It may be a more productive strategy for publishers and writers who choose to self-publish to better engage with the file-sharing community by offering readers more for their money at a reasonable price. In a similar way, record companies sell music vinyls today with a download code for the songs, providing consumers with the works across all formats at a reasonable price.
Wilkinson says: “If you buy a paperback, are you buying the story within it or the physical book? I’d like to think that if you buy a book, you should have access to a physical version, an e-version and, perhaps, even an audio version, allowing you to consume the story in whichever way you see fit.”
For writers like Wilkinson who are still establishing their name in a competitive market any kind of exposure can be seen as beneficial. The sharing of works, legally or illegally, can be part of the process of developing a new audience.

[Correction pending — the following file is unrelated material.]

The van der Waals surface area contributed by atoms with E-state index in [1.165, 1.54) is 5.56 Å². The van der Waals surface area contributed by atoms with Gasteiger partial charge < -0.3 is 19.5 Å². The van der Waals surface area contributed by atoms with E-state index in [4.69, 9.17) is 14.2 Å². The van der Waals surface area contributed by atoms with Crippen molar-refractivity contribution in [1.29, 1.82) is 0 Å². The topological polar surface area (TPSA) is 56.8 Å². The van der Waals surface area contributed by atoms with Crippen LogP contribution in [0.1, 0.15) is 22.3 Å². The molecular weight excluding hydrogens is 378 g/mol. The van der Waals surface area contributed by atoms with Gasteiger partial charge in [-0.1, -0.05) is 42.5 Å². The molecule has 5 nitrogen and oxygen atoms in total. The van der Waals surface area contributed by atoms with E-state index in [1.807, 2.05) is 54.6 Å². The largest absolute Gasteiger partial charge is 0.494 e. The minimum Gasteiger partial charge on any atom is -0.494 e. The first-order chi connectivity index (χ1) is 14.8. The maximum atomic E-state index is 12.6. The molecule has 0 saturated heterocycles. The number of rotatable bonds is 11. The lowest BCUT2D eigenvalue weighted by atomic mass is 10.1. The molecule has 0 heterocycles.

He says: “If someone reads something they enjoy, they might decide to actually buy future titles. I think some of the annoyance consumers feel is that they’re not sure what buying a book entails.”
Increasingly, new and established authors are required to be more involved with the marketing of their works in order to reduce the uncertainty felt by readers when purchasing a new text. Booker prize-nominated novelist David Mitchell has used Twitter to publish a short story online.
Catherynne Valente was the first to take to crowdfunding to serialise her novel The Girl Who Circumnavigated Fairyland in a Ship of Her Own Making, asking readers to donate money in order to read the next chapter. Writers engage with their readership in ways not seen before and this has forced publishers to get creative in the way readers can access texts, but making sure the author’s IP is adequately protected is still important.
"As well as educating the public, Creative Content UK will issue notices to users informing them of whether the websites they are accessing content from are legitimate."
Publishing is arguably dealing with what the music and film industry experienced at the turn of the 21st century. Just as Napster in 1999, and later Megavideo in 2005, threatened to turn the music and film industries on their heads by offering new ways for consumers to access content, the release of the Kindle in 2007 popularised reading works electronically. This inevitably led to works being shared via peer-to-peer networking sites.